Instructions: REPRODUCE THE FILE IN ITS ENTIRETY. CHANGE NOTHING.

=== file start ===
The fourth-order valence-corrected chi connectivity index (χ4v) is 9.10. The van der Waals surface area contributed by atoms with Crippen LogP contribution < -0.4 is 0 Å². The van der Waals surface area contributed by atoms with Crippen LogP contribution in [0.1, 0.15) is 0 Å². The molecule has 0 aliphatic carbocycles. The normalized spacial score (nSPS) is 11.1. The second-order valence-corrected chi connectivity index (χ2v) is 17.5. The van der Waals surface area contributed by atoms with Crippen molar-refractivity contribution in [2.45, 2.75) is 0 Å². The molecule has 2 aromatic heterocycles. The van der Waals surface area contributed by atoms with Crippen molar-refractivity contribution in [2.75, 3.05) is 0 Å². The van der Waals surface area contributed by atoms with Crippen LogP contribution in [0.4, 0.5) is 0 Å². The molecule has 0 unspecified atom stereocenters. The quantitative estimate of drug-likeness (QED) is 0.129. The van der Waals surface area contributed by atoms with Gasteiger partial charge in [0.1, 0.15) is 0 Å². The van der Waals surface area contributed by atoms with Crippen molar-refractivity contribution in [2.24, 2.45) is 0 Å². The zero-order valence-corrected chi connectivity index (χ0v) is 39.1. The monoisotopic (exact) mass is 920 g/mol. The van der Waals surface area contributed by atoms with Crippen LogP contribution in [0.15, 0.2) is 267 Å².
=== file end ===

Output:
The fourth-order valence-corrected chi connectivity index (χ4v) is 9.10. The van der Waals surface area contributed by atoms with Crippen LogP contribution < -0.4 is 0 Å². The van der Waals surface area contributed by atoms with Crippen LogP contribution in [0.1, 0.15) is 0 Å². The molecule has 0 aliphatic carbocycles. The normalized spacial score (nSPS) is 11.1. The second-order valence-corrected chi connectivity index (χ2v) is 17.5. The van der Waals surface area contributed by atoms with Crippen molar-refractivity contribution in [2.45, 2.75) is 0 Å². The molecule has 2 aromatic heterocycles. The van der Waals surface area contributed by atoms with Crippen molar-refractivity contribution in [2.75, 3.05) is 0 Å². The van der Waals surface area contributed by atoms with Crippen LogP contribution in [0.4, 0.5) is 0 Å². The molecule has 0 unspecified atom stereocenters. The quantitative estimate of drug-likeness (QED) is 0.129. The van der Waals surface area contributed by atoms with Gasteiger partial charge in [0.1, 0.15) is 0 Å². The van der Waals surface area contributed by atoms with Crippen molar-refractivity contribution in [2.24, 2.45) is 0 Å². The zero-order valence-corrected chi connectivity index (χ0v) is 39.1. The monoisotopic (exact) mass is 920 g/mol. The van der Waals surface area contributed by atoms with Crippen LogP contribution in [0.15, 0.2) is 267 Å².